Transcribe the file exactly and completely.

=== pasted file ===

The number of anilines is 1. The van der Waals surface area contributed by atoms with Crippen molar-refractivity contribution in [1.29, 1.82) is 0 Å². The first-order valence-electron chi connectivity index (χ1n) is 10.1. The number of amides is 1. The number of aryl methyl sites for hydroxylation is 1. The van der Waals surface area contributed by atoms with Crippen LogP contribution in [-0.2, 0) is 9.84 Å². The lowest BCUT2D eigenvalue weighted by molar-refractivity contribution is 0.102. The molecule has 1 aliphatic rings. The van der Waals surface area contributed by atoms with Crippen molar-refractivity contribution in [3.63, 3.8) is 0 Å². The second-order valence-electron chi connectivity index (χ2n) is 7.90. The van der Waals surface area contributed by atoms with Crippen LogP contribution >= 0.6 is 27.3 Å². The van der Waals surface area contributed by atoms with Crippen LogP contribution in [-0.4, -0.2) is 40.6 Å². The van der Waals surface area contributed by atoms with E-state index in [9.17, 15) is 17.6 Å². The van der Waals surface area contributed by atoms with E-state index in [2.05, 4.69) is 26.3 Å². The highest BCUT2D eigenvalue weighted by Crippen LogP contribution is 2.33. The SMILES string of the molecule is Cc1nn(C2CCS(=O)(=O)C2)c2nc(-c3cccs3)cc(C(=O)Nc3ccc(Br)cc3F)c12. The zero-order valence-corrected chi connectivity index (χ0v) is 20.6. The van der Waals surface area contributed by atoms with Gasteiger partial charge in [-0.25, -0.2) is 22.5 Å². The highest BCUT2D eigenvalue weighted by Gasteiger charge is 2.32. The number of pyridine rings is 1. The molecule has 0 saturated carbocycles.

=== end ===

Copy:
The number of anilines is 1. The van der Waals surface area contributed by atoms with Crippen molar-refractivity contribution in [1.29, 1.82) is 0 Å². The first-order valence-electron chi connectivity index (χ1n) is 10.1. The number of amides is 1. The number of aryl methyl sites for hydroxylation is 1. The van der Waals surface area contributed by atoms with Crippen LogP contribution in [-0.2, 0) is 9.84 Å². The lowest BCUT2D eigenvalue weighted by molar-refractivity contribution is 0.102. The molecule has 1 aliphatic rings. The van der Waals surface area contributed by atoms with Crippen molar-refractivity contribution in [3.63, 3.8) is 0 Å². The second-order valence-electron chi connectivity index (χ2n) is 7.90. The van der Waals surface area contributed by atoms with Crippen LogP contribution >= 0.6 is 27.3 Å². The van der Waals surface area contributed by atoms with Crippen LogP contribution in [-0.4, -0.2) is 40.6 Å². The van der Waals surface area contributed by atoms with E-state index in [9.17, 15) is 17.6 Å². The van der Waals surface area contributed by atoms with E-state index in [2.05, 4.69) is 26.3 Å². The highest BCUT2D eigenvalue weighted by Crippen LogP contribution is 2.33. The SMILES string of the molecule is Cc1nn(C2CCS(=O)(=O)C2)c2nc(-c3cccs3)cc(C(=O)Nc3ccc(Br)cc3F)c12. The zero-order valence-corrected chi connectivity index (χ0v) is 20.6. The van der Waals surface area contributed by atoms with Gasteiger partial charge in [-0.25, -0.2) is 22.5 Å². The highest BCUT2D eigenvalue weighted by Gasteiger charge is 2.32. The number of pyridine rings is 1. The molecule has 0 saturated carbocycles.